Foreign intrigue Here's another take on the NBA's ongoing infatuation with Europeans, from UCLA sharpshooter Jason Kapono, as told to the Indianapolis Star: ''I should have left UCLA after my freshman year, played in Croatia, grown a beard and changed my name to Vladimir Kaponovich. That would have been perfect'' Sad, but probably true . . . The recent story out of Israel that the Celtics planned on hiring Maccabi Tel-Aviv coach David Platt proved to be baseless. The Celtics have, however, hired three coaches from European teams as part-time scouts, hoping their expertise will lead them to the next great player from across the pond. One of the hires is Fotis Katsikaris, currently the assistant coach for the Greek team AEK and expected to be named the head coach as early as next season . . . Here's yet another European name to keep in mind for the Celtics as the draft approaches: Zarko Cabarkapa. He's a 6-11 small forward who already has worked out for Phoenix and the Lakers. He had to go back to his native Serbia to attend to a family matter but is hoping to come back before the draft to continue his workouts. Cabarkapa was a seldom-used reserve on the gold medal-winning Yugoslavian team at the World Championships last fall in Indianapolis. He played this past year for the Serbian team Buducnost (the same team as Pavlovic) and delivered some of his best games against the best competition in Europe. He turned 22 last month and is seen as one of the better young players in Europe . . . There was a bizarre story out of Utah last week. Rarely used center John Amaechi was quoted in a British newspaper as saying he was told by Jazz coach Jerry Sloan, ''You know what your problem is? You hate white people. You hate Americans and you think you're smarter than everyone else.'' Amaechi quickly told the Associated Press that the words were not spoken by Sloan, but by Jazz assistant coach Mark McKown. The Jazz did not elaborate, but it's safe to assume Amaechi might be elsewhere next season. He has two years left on his contract and his two years with the Jazz have been, to be charitable, underwhelming. ''I'm desperate to play. That's what I came to this country to do,'' said Amaechi, who is from England and went to Penn State. ''I did that at one point. And I thought I had a good opportunity to do so in Utah.'' Hey, maybe Danny Ainge should check this guy out. He absolutely killed the Celtics when he played for Orlando.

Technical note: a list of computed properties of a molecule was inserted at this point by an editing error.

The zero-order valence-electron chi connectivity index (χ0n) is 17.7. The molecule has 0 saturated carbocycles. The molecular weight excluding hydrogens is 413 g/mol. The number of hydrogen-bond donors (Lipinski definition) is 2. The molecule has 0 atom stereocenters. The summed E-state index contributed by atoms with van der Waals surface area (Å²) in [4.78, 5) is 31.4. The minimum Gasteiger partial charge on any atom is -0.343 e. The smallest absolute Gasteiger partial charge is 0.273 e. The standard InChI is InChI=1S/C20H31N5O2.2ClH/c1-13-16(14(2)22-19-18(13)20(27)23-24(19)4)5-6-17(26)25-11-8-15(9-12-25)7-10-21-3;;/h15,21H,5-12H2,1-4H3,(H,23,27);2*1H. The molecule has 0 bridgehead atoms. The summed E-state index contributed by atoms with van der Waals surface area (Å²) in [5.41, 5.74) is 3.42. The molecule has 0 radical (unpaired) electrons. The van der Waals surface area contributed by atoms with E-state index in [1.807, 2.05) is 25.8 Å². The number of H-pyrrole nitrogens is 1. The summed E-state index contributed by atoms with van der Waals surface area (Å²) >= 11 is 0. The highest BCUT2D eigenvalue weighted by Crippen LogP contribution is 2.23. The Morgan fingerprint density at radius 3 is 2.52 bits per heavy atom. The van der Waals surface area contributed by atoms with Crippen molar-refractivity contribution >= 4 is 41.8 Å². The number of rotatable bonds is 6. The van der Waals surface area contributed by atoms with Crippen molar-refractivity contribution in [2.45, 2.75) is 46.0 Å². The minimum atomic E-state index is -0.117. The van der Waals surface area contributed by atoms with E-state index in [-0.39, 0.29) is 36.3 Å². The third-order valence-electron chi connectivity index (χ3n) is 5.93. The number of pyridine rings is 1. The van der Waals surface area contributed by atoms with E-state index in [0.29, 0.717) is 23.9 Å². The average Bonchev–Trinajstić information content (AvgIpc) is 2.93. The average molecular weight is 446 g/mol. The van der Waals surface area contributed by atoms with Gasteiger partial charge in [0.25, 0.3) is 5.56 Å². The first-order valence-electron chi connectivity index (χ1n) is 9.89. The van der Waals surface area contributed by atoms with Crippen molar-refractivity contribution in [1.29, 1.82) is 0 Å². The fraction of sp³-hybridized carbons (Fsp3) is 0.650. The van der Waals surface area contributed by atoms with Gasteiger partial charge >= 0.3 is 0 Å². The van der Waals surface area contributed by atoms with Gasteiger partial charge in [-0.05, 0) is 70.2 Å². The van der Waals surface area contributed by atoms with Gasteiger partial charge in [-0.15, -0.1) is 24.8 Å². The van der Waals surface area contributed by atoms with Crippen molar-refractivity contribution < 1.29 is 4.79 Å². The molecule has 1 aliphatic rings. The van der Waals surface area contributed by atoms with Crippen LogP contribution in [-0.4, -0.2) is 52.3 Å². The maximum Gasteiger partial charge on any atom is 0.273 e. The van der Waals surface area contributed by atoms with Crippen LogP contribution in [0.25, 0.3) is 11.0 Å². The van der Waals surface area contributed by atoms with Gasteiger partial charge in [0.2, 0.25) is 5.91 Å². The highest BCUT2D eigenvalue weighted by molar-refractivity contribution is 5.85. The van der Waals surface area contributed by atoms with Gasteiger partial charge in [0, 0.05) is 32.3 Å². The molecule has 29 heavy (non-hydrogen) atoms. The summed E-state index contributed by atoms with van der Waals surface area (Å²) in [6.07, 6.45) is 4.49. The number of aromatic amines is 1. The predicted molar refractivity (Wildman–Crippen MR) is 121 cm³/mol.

Magic disappearance Not long ago, Dee Brown was planning a summer of helping the Magic with potential free agent signings in his role as director of player development. That won't happen. Two weeks ago, Brown crossed over to the dark side and took an executive position at a software company in Orlando. ''Sometimes, you just want to be able to do your job. If you find that you can't do that, it doesn't help anybody,'' Brown said. ''I couldn't do it the way I wanted to do it so it would benefit the players and the organization.'' Asked about a possible conflict with Rivers, Brown said, ''Coaches are protective of their players. They might see every outside force, even if it's within the organization, taking away from what they're trying to do. But I didn't want to overstep my bounds and I don't think I did.'' Rivers said he was responsible for getting Brown a job in the organization and that he thought Brown didn't agree with some of his coaching rules. ''There were things that went through me and I don't think he wanted to hear that,'' Rivers said. ''I think he thought it was the real world. It's not. It's the players' world. I just don't think the situation there was what he was looking for. You have to be patient. You have to wait your time.'' Brown said virtually all of his dealings with the players were for off-the-court issues, from finances to family and everything in between. He said he left the Magic on good terms, still talks with team's executives and players, and hopes one day to get back into the basketball business . . . The Finals have been a boon for Tony Parker on and off the court. The dynamic Spurs point guard already has a deal for sunglasses in France and his agent, Marc Fleisher, reports that a clothing deal is in the works. ''I think Tony is somebody people can relate to because of his size,'' Fleisher said. ''He's not covered with tattoos and recording rap records, but he does have street credibility. In France, he's seen as cutting-edge. He's one of the more popular figures in the country and I expect that will grow.''

Mandyahl
06-15-2003, 10:21 AM
''I should have left UCLA after my freshman year, played in Croatia, grown a beard and changed my name to Vladimir Kaponovich. That would have been perfect''
hahaha

jayC
06-15-2003, 11:43 AM
Yao posted up some stiff white guy, made him look stupid and a legend was born. In cnnsi draft board they have pavel going 12th to golden state.